Topics: Industry 4.0 and Robotics
Advanced Manufacturing, or "Industry 4.0,” has been viewed as a key pillar for Singapore's growth. In Singapore, the manufacturing sector alone accounts for nearly a fifth of the country's GDP. At the Industry Transformation Asia Pacific (ITAP) event in October 2020, Singapore’s Deputy Prime Minister Heng Swee Keat has emphasised that Singapore can be “a more digital, more resilient advanced manufacturing base” for the world.
While the move to a digital manufacturing environment might seem challenging, the adoption of digitalisation and automation of manufacturing processes are crucial in facing the global economic headwinds. As part of the digital transformation, various partnership platforms are now available in Singapore, such as the Advanced Remanufacturing and Technology Centre (ARTC) and Singtel FutureNow Innovation Centre, which both drive private-public partnerships and help enterprises with their transformation journey. Manufacturers, researchers, startups and investors now have ease of access to establish collaborations, share resources and explore digital solutions which offer more innovation-based and high-value production.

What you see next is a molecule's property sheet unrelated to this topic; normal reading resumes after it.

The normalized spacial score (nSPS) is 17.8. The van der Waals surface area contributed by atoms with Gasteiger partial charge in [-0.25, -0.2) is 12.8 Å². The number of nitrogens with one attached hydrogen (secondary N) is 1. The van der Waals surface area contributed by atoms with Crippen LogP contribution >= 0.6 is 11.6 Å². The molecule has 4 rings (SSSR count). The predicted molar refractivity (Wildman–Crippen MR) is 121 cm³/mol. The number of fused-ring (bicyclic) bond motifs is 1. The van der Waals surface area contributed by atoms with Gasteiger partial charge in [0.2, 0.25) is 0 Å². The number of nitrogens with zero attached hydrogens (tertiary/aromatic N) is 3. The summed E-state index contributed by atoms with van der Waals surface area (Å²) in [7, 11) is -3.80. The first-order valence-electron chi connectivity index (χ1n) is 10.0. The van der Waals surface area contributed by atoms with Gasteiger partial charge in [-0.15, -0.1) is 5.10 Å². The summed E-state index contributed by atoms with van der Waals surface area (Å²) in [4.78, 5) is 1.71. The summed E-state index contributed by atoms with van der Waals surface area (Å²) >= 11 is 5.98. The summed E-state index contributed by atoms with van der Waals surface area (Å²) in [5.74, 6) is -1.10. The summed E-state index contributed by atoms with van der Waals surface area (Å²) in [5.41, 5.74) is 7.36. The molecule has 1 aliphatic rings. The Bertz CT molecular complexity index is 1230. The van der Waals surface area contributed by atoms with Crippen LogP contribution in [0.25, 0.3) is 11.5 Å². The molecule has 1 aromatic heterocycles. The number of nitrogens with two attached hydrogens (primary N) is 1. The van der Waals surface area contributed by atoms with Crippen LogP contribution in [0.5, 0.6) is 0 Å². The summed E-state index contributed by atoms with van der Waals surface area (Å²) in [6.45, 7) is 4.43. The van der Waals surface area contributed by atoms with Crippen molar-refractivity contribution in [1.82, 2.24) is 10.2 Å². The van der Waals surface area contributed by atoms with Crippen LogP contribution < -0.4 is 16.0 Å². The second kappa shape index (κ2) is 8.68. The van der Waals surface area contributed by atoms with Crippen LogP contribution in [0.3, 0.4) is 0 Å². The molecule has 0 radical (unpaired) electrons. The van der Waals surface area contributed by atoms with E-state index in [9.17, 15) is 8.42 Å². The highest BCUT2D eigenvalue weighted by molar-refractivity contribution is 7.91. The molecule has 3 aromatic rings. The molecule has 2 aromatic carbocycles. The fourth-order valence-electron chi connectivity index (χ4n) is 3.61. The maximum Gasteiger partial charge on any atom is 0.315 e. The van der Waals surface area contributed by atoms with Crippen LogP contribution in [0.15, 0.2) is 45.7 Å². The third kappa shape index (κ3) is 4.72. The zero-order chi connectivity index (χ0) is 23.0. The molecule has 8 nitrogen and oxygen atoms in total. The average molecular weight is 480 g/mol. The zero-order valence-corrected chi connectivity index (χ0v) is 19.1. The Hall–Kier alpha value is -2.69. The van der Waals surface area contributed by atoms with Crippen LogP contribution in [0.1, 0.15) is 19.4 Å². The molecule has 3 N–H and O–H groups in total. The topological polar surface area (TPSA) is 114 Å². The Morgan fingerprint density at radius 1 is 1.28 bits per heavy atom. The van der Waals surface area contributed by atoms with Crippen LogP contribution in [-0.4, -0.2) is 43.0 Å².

Join us at our event where industry experts share how digital solutions can be driven within the manufacturing industry, how corporates, startups, and researchers may work together to further adopt these solutions at scale.
The COVID-19 pandemic is an unprecedented global crisis. Nations, industries and organisations are reeling from its impact and some are even facing an existential crisis. There is no doubt that COVID-19 has changed our lives. History shows that such large changes are not always temporary - crises can fundamentally reshape our beliefs and behaviours.
The COVID-19 pandemic has provided a unique opportunity to think about the kind of future we want. In various announcements, Singapore’s Deputy Prime Minister Heng Swee Keat has emphasised the importance of R&D investments to prepare for critical challenges, such as in managing pandemics and ensuring food security, and that Singapore can be “a more digital, more resilient advanced manufacturing base” for the world. Germany’s response to the pandemic has highlighted pre-existing strengths – efficient government, low debt, a global reputation for industrial excellence.
In this dialogue, Dr Lim will be discussing with Dr Ploss and Dr Beh how Germany and Singapore can work together and shape a stronger, more resilient and sustainable future economy and society. The conversation would delve into what the ‘new normal’ would look like after the pandemic, major changes in international trade and industry, the role of science and technology innovation, and corporate-startup-government collaborations as we look to build back better.